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    Scientists Stuck Dinosaur Models in a Wind Tunnel to Better Understand Early Flight

    Written by

    Lex Berko


    Video showing the Microraptor model. Credit: University of Southampton.

    The origin of avian flight has long been a mystery. While several possible models exist to explain the evolutionary trajectory of flight, large questions persist. Why did animals begin flying in the first place? An animal wasn't simply born with flight-ready wings one day, so how did this method of travel originate? This week, researchers at the University of Southampton announced they may have illuminated one more piece of this complex puzzle.

    In order to better understand bird flight, the researchers examined an avian ancestor: the Microraptor, an Early Cretaceous dinosaur who lived in eastern China. Microraptor is significant for studies such as this because it was the first theropod with five-feathered surfaces—arms, legs, and tail—and because it was likely a capable glider.

    Based on fossils of the long-dead creature, the scientists constructed a model, complete with feathers, which was then placed in a wind tunnel to better understand the Microraptor's relation to flying.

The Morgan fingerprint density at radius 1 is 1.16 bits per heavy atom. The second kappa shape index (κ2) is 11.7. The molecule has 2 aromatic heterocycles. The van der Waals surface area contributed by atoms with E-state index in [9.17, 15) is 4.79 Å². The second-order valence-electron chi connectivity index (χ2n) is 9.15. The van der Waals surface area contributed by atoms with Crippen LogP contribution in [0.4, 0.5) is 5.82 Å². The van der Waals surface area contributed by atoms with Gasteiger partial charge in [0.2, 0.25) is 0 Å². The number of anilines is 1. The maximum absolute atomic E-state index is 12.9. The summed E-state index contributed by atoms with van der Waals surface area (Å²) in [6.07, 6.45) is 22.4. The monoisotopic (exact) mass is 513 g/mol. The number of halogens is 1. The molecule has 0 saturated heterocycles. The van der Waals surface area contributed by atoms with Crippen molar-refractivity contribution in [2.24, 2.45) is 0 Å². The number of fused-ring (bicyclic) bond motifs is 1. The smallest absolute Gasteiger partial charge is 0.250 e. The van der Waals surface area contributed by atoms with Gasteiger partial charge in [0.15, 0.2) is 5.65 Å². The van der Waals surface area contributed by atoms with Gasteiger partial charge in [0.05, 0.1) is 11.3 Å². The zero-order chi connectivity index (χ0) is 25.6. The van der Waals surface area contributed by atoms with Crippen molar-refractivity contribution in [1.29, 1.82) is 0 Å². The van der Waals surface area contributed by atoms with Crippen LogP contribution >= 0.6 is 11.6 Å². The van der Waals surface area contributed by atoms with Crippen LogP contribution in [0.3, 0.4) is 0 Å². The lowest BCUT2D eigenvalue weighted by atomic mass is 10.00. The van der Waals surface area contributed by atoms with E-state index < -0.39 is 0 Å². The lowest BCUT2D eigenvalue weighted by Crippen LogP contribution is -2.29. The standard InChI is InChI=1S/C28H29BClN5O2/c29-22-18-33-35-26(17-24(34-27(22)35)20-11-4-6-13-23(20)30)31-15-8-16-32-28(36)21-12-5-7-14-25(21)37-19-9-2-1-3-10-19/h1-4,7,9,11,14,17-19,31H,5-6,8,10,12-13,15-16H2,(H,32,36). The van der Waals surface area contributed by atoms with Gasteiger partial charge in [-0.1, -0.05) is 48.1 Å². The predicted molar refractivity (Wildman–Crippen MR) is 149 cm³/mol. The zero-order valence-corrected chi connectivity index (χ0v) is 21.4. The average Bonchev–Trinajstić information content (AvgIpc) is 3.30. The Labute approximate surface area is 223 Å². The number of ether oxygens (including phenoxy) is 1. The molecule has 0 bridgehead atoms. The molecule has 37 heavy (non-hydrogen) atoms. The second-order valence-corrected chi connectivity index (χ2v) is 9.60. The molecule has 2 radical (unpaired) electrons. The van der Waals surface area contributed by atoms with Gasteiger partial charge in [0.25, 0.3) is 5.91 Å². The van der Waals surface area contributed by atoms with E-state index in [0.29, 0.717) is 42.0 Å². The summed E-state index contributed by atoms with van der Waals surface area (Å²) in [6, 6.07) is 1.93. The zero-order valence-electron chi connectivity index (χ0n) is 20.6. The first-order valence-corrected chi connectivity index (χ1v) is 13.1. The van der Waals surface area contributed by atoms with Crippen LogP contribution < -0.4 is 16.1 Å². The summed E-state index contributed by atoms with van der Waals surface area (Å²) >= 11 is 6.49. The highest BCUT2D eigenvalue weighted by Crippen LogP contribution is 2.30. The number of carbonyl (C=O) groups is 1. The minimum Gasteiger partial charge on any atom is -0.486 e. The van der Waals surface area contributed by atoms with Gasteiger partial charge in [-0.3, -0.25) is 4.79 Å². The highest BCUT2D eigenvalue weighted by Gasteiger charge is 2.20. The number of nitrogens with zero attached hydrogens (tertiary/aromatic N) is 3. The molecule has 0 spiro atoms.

According to the researchers, the dinosaur would have been most stable when it was careening through open air with a high lift coefficient. “This high-lift, high-drag flight strategy would have been very efficient for leaping from moderate heights, consistent with tree sizes in the Jehol podocarp forest," they noted.

    The researchers also put their results in a larger context. "We show that the Microraptor did not require a sophisticated, 'modern' wing morphology to undertake effective glides... this is congruent with the fossil record and also with the hypothesis that symmetric 'flight' feathers first evolved in dinosaurs for non-aerodynamic functions."

    For more information on the Microraptor, check out this clip from the BBC’s Planet Dinosaur, wherein an animated version of this study’s research subject is targeted for termination by another winged dinosaur.

    Thumbnail image credit: Emily Willoughby.